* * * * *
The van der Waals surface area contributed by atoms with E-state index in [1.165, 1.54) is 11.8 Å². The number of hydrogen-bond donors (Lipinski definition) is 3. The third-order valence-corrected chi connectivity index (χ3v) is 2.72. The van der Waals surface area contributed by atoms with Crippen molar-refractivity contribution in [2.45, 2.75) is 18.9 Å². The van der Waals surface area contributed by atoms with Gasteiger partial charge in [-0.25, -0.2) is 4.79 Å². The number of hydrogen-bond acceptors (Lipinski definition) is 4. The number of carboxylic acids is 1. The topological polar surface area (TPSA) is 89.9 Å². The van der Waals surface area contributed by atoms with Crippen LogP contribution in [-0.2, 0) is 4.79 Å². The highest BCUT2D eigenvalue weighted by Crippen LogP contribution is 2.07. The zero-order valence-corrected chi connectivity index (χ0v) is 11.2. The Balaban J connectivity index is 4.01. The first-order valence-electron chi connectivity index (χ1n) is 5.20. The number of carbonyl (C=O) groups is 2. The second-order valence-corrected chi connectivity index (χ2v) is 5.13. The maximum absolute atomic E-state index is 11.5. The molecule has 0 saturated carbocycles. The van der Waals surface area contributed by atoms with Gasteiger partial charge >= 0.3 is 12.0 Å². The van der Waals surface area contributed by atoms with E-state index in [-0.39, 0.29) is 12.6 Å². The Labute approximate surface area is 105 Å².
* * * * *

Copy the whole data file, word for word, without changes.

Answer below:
The van der Waals surface area contributed by atoms with E-state index in [1.165, 1.54) is 11.8 Å². The number of hydrogen-bond donors (Lipinski definition) is 3. The third-order valence-corrected chi connectivity index (χ3v) is 2.72. The van der Waals surface area contributed by atoms with Crippen molar-refractivity contribution in [2.45, 2.75) is 18.9 Å². The van der Waals surface area contributed by atoms with Gasteiger partial charge in [-0.25, -0.2) is 4.79 Å². The number of hydrogen-bond acceptors (Lipinski definition) is 4. The number of carboxylic acids is 1. The topological polar surface area (TPSA) is 89.9 Å². The van der Waals surface area contributed by atoms with Crippen LogP contribution in [-0.2, 0) is 4.79 Å². The highest BCUT2D eigenvalue weighted by Crippen LogP contribution is 2.07. The zero-order valence-corrected chi connectivity index (χ0v) is 11.2. The Balaban J connectivity index is 4.01. The first-order valence-electron chi connectivity index (χ1n) is 5.20. The number of carbonyl (C=O) groups is 2. The second-order valence-corrected chi connectivity index (χ2v) is 5.13. The maximum absolute atomic E-state index is 11.5. The molecule has 0 saturated carbocycles. The van der Waals surface area contributed by atoms with Gasteiger partial charge >= 0.3 is 12.0 Å². The van der Waals surface area contributed by atoms with E-state index in [-0.39, 0.29) is 12.6 Å². The Labute approximate surface area is 105 Å².